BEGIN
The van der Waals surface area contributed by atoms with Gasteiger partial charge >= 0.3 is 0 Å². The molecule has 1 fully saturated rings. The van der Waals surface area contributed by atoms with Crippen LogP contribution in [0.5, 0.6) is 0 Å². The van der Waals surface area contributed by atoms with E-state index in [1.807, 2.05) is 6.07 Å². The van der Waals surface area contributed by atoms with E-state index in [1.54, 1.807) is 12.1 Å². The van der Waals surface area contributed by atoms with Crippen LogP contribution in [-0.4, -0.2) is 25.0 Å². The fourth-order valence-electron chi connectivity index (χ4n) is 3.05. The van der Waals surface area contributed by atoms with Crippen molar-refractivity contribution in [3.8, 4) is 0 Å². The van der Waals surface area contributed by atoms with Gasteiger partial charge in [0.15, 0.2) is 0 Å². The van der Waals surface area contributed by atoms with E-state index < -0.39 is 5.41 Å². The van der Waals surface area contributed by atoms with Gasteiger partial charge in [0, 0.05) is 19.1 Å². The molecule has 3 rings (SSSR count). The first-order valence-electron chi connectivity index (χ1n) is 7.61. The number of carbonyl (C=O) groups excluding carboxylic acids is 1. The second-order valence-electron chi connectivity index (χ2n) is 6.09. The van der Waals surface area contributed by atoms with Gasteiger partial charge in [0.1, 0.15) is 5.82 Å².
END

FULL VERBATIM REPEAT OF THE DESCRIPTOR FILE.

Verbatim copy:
The van der Waals surface area contributed by atoms with Gasteiger partial charge >= 0.3 is 0 Å². The molecule has 1 fully saturated rings. The van der Waals surface area contributed by atoms with Crippen LogP contribution in [0.5, 0.6) is 0 Å². The van der Waals surface area contributed by atoms with E-state index in [1.807, 2.05) is 6.07 Å². The van der Waals surface area contributed by atoms with E-state index in [1.54, 1.807) is 12.1 Å². The van der Waals surface area contributed by atoms with Crippen LogP contribution in [-0.4, -0.2) is 25.0 Å². The fourth-order valence-electron chi connectivity index (χ4n) is 3.05. The van der Waals surface area contributed by atoms with Crippen molar-refractivity contribution in [3.8, 4) is 0 Å². The van der Waals surface area contributed by atoms with Gasteiger partial charge in [0.15, 0.2) is 0 Å². The van der Waals surface area contributed by atoms with E-state index < -0.39 is 5.41 Å². The van der Waals surface area contributed by atoms with Gasteiger partial charge in [0, 0.05) is 19.1 Å². The molecule has 3 rings (SSSR count). The first-order valence-electron chi connectivity index (χ1n) is 7.61. The number of carbonyl (C=O) groups excluding carboxylic acids is 1. The second-order valence-electron chi connectivity index (χ2n) is 6.09. The van der Waals surface area contributed by atoms with Gasteiger partial charge in [0.1, 0.15) is 5.82 Å².